By morning I had a clearer mind and some ideas. Also, the remaining hair looked a little more useable with some time to think. I did some research on extensions and thought they might be an option although, not a good one. All I knew about were the permanent/professional ones. I didn't like the idea of putting them in a little girl's hair or the expense. After calling a few stylists, one told me about clip in extensions and where to get them. She even offered to help teach me to put them in.
These would give us the hair when we needed it, not cause any "permanent" discomfort, and be much less expensive. They were still going to cost about $85 for real hair ones. We found wefted hair (not on clips) for $45. Finding a match, since we are filling a hole and not simply blending, might be a problem. That's where a friend and stylist chimed in....make our own. Our version cost less than $10. Since I'd carefully saved her locks, I had the hair I needed. With the help of google, youtube, and some on the phone advice, I thought I could use my crafting skills and actually do this.
After this long story....a tutorial is born. Making hair extensions isn't only for use on people. This tutorial may also be used to weft hair for doll making.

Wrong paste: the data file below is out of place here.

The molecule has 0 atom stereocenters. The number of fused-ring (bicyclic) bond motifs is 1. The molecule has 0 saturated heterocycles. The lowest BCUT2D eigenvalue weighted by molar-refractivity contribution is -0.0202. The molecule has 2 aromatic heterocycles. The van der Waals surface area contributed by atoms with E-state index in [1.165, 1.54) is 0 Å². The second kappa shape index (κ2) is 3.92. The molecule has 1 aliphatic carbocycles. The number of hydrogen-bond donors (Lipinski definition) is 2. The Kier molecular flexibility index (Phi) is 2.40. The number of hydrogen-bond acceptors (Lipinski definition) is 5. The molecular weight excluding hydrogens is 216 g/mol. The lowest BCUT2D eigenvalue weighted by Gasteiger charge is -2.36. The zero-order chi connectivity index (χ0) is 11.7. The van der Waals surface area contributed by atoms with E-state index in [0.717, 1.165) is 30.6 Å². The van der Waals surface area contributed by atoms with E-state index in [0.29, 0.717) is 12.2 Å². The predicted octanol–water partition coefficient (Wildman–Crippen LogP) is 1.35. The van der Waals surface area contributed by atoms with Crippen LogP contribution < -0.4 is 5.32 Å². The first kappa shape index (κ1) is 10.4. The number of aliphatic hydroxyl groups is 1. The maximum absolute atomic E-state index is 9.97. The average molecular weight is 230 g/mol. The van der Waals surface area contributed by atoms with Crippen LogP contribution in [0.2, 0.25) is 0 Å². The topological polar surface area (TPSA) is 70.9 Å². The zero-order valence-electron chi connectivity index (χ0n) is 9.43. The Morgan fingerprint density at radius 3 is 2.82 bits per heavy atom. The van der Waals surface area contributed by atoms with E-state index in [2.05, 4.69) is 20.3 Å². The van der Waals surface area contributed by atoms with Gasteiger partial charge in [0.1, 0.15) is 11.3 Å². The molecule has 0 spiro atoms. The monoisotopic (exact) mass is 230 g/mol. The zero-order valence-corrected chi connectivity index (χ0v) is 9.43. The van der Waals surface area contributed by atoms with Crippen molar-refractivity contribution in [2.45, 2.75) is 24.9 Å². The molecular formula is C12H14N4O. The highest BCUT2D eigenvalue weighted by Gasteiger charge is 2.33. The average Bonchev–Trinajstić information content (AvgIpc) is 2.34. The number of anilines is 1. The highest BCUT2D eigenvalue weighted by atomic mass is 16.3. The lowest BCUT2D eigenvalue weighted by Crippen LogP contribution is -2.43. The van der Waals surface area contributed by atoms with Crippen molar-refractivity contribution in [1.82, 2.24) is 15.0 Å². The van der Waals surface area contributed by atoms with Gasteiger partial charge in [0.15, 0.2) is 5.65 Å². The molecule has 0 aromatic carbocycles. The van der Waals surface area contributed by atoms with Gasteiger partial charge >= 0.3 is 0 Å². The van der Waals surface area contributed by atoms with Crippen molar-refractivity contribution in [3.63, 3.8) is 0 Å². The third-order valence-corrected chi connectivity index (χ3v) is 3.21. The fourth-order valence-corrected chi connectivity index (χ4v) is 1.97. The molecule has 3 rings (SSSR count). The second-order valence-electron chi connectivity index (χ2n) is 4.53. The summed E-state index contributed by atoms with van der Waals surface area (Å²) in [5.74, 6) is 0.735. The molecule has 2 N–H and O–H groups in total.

Hair your own or purchased
|wefted hair (If using this start at Step 8.)|
|bulk hair (to weft like)|
Ribbon We used 1/8" grosgrain to match her hair color. 1/4" would work also.
Stabilizer or tissue paper
Extension clips: purchased at the beauty supply store
Large Eye Needle and Thread
Repeat until all of the locks are done.
Step 7: Cut along the top edge of the ribbon. And remove stabilizers. Now you have a weft. You can buy the hair already wefted and simply begin at this point with the tutorial.
Finished Extensions! And a happy mama and daughter! In about 3 years, when her curls are beyond her shoulder blades, we'll even it all out and retire the extensions...
Now maybe I'll make myself some. I have fine thin hair and have always wanted to thicken it up a bit. (wink, wink)